The thing with a musical instrument is that you do not know how it will sound until you string it, and bring it up to tune. That is the last stage in a very long process. To say the least, it is nerve-racking. All those hours. All those corrected mistakes. Then you hear it for the first time. With experience you get a feel for how it will sound by tapping the soundbox and listening for the resonance at different points as you build. But still, the strings add a new dynamic and even the sound of the first few days will change as the wood adapts to the tension of the strings, begins to vibrate, and settle into a new pattern, adding the final dimension—a mysterious something. Ukuleles and guitars need to be "played in."
I have noticed that the saying "the whole is greater than the sum of the parts" is wonderfully true. How can wood from various tree species, dried, cut into thin strips, and glued together in a certain fashion, together with bits of metal become so aesthetically beautiful? It's a kind of magic. The whole is greater than the sum of the parts.
The adage seems true, for good or ill, in many different circumstances. An ancient Jewish story speaks of a trouble people gathering all their gold rings and earrings, melting them down, fashioning a golden cow, and worshipping their creation. The whole was greater than the sum of the parts. In the story it turned out bad, as God judged the people for worshipping an idol.
You can see the same in marriages and families. Two fine people fall in love and marry. But it doesn't work. The new marriage, more than the sum of the two people, turns fractious and the couple divorce. Yet two other unlikely people find each other, marry, and the marriage brings out something that neither seemed to have on their own. It's the same in families. Some families are full of lovingkindness, joy, and hospitality. Others become homes of horror, with no peace and only angst. The individual family members in both cases are often decent people. It just doesn't work well when they are together. In some cases "the whole being greater than the sum of the parts" works for ill and not good.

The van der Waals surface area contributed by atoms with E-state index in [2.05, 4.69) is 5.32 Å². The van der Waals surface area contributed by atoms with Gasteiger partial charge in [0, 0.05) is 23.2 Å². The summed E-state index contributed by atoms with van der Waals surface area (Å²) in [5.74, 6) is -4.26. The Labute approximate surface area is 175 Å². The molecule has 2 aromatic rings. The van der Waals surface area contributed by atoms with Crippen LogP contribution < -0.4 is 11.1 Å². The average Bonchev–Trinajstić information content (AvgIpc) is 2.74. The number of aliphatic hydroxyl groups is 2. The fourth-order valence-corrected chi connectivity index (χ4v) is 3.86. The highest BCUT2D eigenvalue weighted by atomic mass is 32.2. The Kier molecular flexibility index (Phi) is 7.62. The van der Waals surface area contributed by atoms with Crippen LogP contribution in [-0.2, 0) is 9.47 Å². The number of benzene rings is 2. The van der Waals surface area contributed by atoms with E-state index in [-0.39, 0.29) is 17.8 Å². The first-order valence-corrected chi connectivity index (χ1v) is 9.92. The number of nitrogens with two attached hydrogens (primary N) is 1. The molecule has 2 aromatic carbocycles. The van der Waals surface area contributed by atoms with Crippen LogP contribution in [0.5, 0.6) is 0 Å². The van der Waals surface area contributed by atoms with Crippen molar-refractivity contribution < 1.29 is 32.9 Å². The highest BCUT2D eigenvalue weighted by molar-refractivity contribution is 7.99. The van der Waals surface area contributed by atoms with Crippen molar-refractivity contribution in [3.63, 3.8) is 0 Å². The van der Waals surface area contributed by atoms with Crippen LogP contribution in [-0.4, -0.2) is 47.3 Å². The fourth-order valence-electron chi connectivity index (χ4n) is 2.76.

At present, I am teaching a course War and Terrorism. I teach it every second fall semester, and have for the last twelve years or so. We examine the way philosophers and military strategists have looked at war—the nature of war, why it happens, what might make it just or unjust, the effects of war, and other issues. In broad brush strokes commentary can be divided into those who think war is manageable, predictable, and for which boundaries can be constructed, and those who think war is always unpredictable with often terrifying unforeseen consequences. Politicians and leaders of nations tend to favor the former view. Against the overwhelming evidence of history—wars never follow the pre-war course—they assume that "their" war will do what they predict and want it to do.
It strikes me that for war "the whole is greater than the sum of the parts" is invariably for ill.
In the time I have been teaching War and Terrorism, we have suffered the ill-conceived disasters of war in Afghanistan (still on-going after 16 years), and the Iraq war (officially ended, but morphing first into the insurgency and now into the specter of ISIS). In both instances the politicians were confident that "this time" they could predict a swift and good outcome. How wrong they were!
Currently the talk is of war with North Korea, and in the last week or so, with Iran. Will we never learn? No one can predict the outcome of such folly, but the evidence of history is that such stupidity will only bring further unforeseen consequences to the detriment of all. Let's hope more sensible voices prevail.
In the meantime, "the chisels are calling" and I will do a little woodwork as I think about how to help the next generation think more sensibly about how, in war, "the whole as greater than the sum of the parts" is always for ill.
Peace and all Good,